Everywhere I go in Denver, in Colorado, I'm reminded of John Parr and Sandy Widener, the much-loved couple who did so much to change the psychic landscape of this state before they were killed in a car crash with their daughter, Chase, in December 2007.
I think of them when I walk out my front door,\ and I see the plant that a friend had transplanted from the garden outside their home in Cheesman Park and then shared with me, taking root, taking over, making this just a little better place.
Like that plant, the honors just keep growing for John, a longtime public-policy expert who helped craft the strategy that booted the 1976 Olympics from Colorado, and Sandy, Westword's spitfire founding managing editor, who met John while researching a story. And tonight,Denver City Council will hear a proclamationrecognizing the sixtieth anniversary of the All American City Award handed out by the National Civic League -- the organization founded by Teddy Roosevelt, whose national offices Parr moved from New York City to Colorado -- and the establishment of the NCL Emerging Leaders Award in commemoration of Parr.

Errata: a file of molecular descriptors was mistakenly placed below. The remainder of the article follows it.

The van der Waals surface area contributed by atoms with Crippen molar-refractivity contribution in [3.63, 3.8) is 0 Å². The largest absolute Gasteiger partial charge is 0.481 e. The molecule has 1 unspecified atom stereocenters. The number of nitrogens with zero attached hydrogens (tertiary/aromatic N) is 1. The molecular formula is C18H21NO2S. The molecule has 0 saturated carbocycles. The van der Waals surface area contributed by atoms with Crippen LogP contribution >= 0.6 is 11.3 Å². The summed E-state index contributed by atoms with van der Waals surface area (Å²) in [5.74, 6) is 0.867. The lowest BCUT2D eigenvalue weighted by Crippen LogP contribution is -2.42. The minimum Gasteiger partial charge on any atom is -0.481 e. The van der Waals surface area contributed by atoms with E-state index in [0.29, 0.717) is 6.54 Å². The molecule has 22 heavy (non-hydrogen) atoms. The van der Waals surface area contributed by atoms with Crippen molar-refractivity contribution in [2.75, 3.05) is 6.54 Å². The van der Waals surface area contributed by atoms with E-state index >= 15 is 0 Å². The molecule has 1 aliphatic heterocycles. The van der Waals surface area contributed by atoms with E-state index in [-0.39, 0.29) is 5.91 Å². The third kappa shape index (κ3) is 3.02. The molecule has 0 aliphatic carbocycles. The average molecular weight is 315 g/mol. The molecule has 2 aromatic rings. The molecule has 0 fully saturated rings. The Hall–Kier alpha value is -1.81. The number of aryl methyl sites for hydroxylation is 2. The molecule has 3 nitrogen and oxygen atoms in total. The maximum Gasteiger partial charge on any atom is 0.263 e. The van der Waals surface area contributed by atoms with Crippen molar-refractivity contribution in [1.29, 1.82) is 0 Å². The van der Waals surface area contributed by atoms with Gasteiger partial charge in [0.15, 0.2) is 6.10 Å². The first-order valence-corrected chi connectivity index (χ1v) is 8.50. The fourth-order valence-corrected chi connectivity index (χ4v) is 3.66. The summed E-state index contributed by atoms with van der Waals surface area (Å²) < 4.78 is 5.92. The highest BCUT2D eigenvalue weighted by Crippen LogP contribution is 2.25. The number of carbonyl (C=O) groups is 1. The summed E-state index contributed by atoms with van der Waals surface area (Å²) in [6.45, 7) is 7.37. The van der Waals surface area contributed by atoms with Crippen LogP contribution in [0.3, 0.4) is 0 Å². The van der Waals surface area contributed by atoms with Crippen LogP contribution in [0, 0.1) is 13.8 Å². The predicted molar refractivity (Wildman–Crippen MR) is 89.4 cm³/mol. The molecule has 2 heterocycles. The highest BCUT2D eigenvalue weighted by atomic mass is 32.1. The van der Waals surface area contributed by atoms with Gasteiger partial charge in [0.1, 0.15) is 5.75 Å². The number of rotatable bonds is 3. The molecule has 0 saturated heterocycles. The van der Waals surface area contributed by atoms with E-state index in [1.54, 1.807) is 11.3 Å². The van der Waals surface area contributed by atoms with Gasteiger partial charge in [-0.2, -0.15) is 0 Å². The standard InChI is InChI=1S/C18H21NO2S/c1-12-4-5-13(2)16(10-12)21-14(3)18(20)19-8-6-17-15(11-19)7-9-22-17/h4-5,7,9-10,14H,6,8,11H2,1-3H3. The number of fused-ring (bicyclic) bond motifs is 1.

Too bad they can't give the recipient a plant rather than a plaque. But at least the presentation should be a welcome break from the most pressing business of this city, this state, right now: balancing the budget.
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Late last week, Mayor John Hickenlooper revealed that the hole Denver must fill has grown to $120 million -- a staggering number that's bound to color tomorrow morning's State of the City speech, Hickenlooper's seventh annual address, slated for 8 a.m. July 14 in Civic Center Park.
At the same time that Hickenlooper's delivering that speech, Governor Bill Ritter will convene a Recovery Act Fair that will runs from 8 a.m. to noon Tuesday, July 14, at the Tivoli Student Union, and is designed to encourage small businesses to bid for contracts through the American Recovery and Reinvestment Act. Ritter has given his department heads until July 20 to come up with 10 percent cuts -- a drop in the bucket when this state is looking at a shortfall of more than a billion over the next two years. Admission to the fair is free, but registration is required at 303-892-3764. For more info about Colorado's involvement with the Recovery Act, go to www.colorado.gov/recovery.
Frontier Airlines will be in court today, trying to recover from its chapter 11 bankruptcy filing -- and seeking approval to become a subsidiary of Republic Airways. Other bidders have until August 3 to come up with their own plans for the homegrown airline, which could fly the coop from its Denver base if acquired by Republic, which headquarters in Indiana.